For additional information on use of pronouns see pages on Shshi Verbs.
I, we: sho, shsho
you, you (pl.): bei, shbei
it, they (neut. personal): fa, shfa
it, they (things): fai, shfai
he, they (masc.): ma, shma
she, they (fem.): ta, shta
Objective Case (direct object and object of preposition):
Formed by suffixing ’a to the nominative form.
The Warrior accompanied us: pai’zei|⇆ fa’oibot| ↻ shsho’a| ||
The rocks fell on them [i.e., the Warriors]: shka’zi|⇆ shfai’thivot| da| shfa’a| ||
He touches her: ma’zifo| ↻ ta’a| ||
Genitive (Possessive) Case
Formed by prefixing ki’ to the nominative case. ki actually means “of” but is used mostly for forming the possessive.
Our Warriors are strong: ki’shsho| shpai’zei| ⇆ shfash|↳ da’lo| ||
I see your beautiful wings [lit., I see wings beautiful your] : sho’teio|↻ shtuk’zi| da’stuv| ki’shbei| ||
At this point I need to acknowledge that I committed a serious omission in constructing the Shshi language. I never worked out a form for expressing the non-possessive English “of”. For example, if I wanted to say, “This fortress is made of stone” or “a fortress of stone is better than a fortress of wood,” I have never set up a Shshi construction for that. I don’t even have a word for “from” in that meaning that I could use. It’s a serious oversight, and one I would have to remedy if I ever encountered a need to use such a construction.
I actually only became aware of the difference when I spent some time studying Hebrew (don’t ask me at this point why I wanted to study Hebrew). For example, in the song “Jerusalem of Gold,” the Romanized words are “Yerushalayim shel zahav,” where “shel” means “of.” For possessives, Hebrew uses something called a “construct state,” where the two nouns simply follow each other (although in many instances the first noun changes its vowels, in several quite complicated ways): “a man’s hand” is expressed “hand man” with “of” implied.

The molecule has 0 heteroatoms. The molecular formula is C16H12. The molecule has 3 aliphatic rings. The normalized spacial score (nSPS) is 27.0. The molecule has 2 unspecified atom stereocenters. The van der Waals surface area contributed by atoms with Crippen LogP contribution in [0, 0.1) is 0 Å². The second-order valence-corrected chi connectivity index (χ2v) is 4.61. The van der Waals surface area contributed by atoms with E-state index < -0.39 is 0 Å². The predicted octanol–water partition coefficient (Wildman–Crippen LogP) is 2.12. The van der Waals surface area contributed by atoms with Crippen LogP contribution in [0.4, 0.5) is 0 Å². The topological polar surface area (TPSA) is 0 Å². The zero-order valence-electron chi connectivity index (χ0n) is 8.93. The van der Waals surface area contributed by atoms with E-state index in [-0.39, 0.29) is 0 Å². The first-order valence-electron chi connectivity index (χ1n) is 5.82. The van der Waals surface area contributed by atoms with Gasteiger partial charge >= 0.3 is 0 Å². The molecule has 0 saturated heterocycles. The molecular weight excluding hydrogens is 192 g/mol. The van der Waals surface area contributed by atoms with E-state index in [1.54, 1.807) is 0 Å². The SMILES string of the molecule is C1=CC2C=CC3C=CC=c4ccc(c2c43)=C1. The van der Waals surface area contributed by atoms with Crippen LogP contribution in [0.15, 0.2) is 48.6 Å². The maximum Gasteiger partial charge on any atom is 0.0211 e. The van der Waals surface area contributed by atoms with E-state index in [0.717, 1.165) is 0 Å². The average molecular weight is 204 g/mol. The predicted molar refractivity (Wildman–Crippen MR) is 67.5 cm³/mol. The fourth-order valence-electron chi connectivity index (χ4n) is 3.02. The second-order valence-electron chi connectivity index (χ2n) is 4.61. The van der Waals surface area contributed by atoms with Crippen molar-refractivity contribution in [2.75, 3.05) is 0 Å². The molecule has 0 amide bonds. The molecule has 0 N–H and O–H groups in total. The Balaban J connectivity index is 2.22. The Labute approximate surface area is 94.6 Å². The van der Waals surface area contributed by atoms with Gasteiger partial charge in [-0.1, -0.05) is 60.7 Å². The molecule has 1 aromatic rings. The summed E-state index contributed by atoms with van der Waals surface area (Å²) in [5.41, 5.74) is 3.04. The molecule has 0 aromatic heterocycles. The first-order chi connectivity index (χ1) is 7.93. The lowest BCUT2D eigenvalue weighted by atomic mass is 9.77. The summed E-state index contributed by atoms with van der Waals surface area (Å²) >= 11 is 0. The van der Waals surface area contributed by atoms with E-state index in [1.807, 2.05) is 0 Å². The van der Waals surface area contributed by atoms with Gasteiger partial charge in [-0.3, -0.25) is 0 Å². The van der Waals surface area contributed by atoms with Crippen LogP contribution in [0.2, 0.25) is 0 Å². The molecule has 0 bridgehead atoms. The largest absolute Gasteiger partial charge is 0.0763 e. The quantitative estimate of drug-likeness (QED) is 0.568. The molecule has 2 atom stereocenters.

However, I did account for those differences in meaning when I constructed !Ka<tá.
Possessive Pronouns (non-modifying, i.e., used as a predicate nominative):
Add –z to the genitive form.
The rock is mine: ka’zi| ⇆ she| ↻ ki’shoz| ||
The flowers are theirs: shra| ⇆ shshe| ↻ ki’shfaz| ||
Relative Pronouns (who, which, that, whom)
These are all expressed vi|. “Whom” as a relative pronoun is also expressed vi|.
The Warrior that arrived late confronted the Champion, whom it defeated: (literally, Who arrived late Warrior confronted the Champion, whom it defeated): vi| fa’krovot| naf’il| pai’zei| ⇆ fa’umot| ↻ lo’hi’zei| vi| fa’baot| ||
When used for emphasis, use the nominative case of the pronoun plus the emphatic marker > and place it before the subject-verb.
I myself will go: sho|> sho’u’trio| ||
You yourself spoke: bei|> bei’ganot| ||
Ki’shto’ba himself spoke: fa|> ki’shto’ba’ze|⇆ fa’ganot.
For true reflexive, use objective case plus the emphatic marker (without object link):
I see myself: sho’teio| sho’a|>||
The seer named herself: tei’zei| ⇆ ta’loiot| ta’a|>||
A Warrior cannot feed itself. pai’zei| ⇆ fa’paho| wei| ⇅ ruvo| fa’a>| ||
We got lost in the mountains (We lost ourselves in the mountains): shsho’gondot| shsho’a|> i| shkwai’mi| ||